Our travellers were well acquainted with these facts; and being anxious, therefore, to get to the end of their journey before the winter should come down upon them, made all haste to proceed. Of course they obtained a new "outfit" at the Fort; but they took with them only such articles as were absolutely necessary, as they had many portages to make before they could reach the waters of the Mackenzie River. As it required two of the party to carry the canoe, with a few little things besides, all the baggage was comprised in such loads as the others could manage; and of course that was not a great deal, for Francois was but a lad, and Lucien was far from being in robust health. A light axe, a few cooking utensils, with a small stock of provisions, and of course their guns, formed the bulk of their loads.

After leaving the Fort they kept for several days' journey up the Saskatchewan. They then took leave of that river, and ascended a small stream that emptied into it from the north. Making their first portage over a "divide," they reached another small stream that ran in quite a different direction, emptying itself into one of the branches of the Mississippi, or Churchill River. Following this in a north-westerly course, and making numerous other portages, they reached Lake La Crosse, and afterwards in succession, Lakes Clear, Buffalo, and Methy.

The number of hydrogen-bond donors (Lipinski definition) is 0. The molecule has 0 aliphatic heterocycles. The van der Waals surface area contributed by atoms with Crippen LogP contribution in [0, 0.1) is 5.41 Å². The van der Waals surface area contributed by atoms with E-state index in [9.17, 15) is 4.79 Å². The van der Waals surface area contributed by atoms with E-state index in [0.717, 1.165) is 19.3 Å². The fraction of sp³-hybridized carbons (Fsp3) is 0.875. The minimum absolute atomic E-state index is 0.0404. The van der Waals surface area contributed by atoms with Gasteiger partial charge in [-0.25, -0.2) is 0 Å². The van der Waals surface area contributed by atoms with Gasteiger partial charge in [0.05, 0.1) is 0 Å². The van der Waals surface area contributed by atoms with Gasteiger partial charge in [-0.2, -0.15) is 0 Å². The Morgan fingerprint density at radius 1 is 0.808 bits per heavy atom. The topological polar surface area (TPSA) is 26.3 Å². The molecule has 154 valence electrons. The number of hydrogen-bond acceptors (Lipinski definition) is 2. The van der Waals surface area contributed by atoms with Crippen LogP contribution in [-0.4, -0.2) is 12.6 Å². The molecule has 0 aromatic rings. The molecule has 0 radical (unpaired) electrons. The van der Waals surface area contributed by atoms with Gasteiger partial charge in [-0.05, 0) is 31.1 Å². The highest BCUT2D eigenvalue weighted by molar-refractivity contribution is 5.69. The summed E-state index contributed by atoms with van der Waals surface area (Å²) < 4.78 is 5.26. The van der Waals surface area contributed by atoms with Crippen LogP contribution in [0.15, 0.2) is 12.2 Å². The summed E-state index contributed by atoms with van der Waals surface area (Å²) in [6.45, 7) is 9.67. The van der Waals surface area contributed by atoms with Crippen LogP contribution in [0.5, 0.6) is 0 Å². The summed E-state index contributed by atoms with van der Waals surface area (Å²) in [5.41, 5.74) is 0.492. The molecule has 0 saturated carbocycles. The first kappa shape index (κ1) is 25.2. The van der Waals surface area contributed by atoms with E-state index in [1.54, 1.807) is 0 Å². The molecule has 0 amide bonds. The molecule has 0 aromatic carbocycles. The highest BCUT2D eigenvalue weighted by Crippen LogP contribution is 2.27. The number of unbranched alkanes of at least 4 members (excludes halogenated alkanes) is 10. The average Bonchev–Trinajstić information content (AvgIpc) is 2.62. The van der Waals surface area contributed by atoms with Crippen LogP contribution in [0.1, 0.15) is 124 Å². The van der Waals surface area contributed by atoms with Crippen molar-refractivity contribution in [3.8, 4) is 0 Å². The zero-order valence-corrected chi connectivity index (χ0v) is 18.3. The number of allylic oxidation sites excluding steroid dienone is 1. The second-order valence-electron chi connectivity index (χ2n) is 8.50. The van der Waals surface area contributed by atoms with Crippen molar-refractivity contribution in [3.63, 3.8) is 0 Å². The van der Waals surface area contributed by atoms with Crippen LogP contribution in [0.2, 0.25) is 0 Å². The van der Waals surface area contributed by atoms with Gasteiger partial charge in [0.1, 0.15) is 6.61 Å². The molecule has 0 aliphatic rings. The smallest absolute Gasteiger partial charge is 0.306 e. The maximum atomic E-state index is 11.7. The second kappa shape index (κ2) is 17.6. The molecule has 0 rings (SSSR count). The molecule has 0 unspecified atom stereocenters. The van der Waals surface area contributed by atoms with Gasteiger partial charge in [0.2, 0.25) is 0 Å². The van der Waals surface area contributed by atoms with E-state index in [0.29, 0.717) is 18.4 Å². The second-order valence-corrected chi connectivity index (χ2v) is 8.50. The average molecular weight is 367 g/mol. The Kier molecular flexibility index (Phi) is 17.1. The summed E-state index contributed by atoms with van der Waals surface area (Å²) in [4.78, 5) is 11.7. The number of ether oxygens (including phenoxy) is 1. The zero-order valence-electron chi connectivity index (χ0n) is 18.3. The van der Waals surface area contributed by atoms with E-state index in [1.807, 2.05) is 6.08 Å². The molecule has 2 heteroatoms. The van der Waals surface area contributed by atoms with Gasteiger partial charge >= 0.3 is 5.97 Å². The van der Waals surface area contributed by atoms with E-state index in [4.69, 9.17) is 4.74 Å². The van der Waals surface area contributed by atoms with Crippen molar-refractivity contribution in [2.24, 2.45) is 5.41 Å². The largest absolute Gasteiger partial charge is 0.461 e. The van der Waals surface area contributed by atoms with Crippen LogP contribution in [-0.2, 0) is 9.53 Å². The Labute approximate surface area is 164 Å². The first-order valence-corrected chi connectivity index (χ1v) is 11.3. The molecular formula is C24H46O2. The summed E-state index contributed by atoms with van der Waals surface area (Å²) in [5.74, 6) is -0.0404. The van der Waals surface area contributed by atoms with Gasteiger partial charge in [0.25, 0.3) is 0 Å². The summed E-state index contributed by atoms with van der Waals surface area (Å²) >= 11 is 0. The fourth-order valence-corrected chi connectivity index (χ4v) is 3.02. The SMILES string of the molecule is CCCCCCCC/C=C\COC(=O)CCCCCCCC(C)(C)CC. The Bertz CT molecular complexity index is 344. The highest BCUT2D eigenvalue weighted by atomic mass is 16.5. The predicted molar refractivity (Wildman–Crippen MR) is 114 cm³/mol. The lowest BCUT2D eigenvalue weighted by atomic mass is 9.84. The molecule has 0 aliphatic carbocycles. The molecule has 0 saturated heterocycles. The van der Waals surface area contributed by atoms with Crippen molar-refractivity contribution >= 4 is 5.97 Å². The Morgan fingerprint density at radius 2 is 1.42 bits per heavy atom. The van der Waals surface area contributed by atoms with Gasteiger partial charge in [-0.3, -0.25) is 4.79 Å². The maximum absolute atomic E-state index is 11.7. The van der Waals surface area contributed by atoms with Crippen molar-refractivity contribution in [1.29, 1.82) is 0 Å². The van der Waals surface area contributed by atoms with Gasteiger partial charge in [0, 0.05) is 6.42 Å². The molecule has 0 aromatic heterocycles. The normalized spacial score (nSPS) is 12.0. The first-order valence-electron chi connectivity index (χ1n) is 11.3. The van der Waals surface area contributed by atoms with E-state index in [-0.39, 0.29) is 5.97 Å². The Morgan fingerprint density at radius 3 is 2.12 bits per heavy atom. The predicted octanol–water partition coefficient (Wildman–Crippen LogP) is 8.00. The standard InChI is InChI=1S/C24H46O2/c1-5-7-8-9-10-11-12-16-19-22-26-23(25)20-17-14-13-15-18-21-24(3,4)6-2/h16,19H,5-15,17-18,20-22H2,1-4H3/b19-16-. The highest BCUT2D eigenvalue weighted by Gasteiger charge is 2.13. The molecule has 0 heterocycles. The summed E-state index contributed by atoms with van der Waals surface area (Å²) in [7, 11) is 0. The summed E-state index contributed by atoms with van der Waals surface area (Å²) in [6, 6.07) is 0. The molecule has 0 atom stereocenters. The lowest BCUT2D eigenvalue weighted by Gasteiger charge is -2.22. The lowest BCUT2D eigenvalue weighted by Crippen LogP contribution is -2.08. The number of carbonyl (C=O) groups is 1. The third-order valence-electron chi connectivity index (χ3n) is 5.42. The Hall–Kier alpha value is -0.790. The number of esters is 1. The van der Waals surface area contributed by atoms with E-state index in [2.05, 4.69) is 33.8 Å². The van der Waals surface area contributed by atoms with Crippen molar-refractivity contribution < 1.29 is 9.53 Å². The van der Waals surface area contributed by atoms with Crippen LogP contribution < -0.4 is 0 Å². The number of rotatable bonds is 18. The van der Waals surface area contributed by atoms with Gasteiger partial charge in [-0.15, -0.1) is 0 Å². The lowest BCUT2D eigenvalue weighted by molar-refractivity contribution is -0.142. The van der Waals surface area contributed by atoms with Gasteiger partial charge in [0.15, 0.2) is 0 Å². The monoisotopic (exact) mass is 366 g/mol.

A long "portage" from the last-mentioned lake brought them to the head of a stream known as the "Clear Water;" and launching their canoe upon this, they floated down to its mouth, and entered the main stream of the Elk, or Athabasca, one of the most beautiful rivers of America. They were now in reality upon the waters of the Mackenzie itself, for the Elk, after passing through the Athabasca takes from thence the name of Slave River, and having traversed Great Slave Lake, becomes the Mackenzie—under which name it continues on to the Arctic Ocean.

Having got, therefore, upon the main head-water of the stream which they intended to traverse, they floated along in their canoe with light hearts and high hopes. It is true they had yet fifteen hundred miles to travel, but they believed that it was all down-hill work now; and as they had still nearly two months of summer before them, they doubted not being able to accomplish the voyage in good time.

On they floated down stream, feasting their eyes as they went—for the scenery of the Elk valley is of a most picturesque and pleasing character; and the broad bosom of the stream itself, studded with wooded islands, looked to our travellers more like a continuation of lakes than a running river. Now they glided along without using an oar, borne onward by the current; then they would take a spell at the paddles, while the beautiful Canadian boat-song could be heard as it came from the tiny craft, and the appropriate chorus "Row, brothers, row!" echoed from the adjacent shores. No part of their journey was more pleasant than while descending the romantic Elk.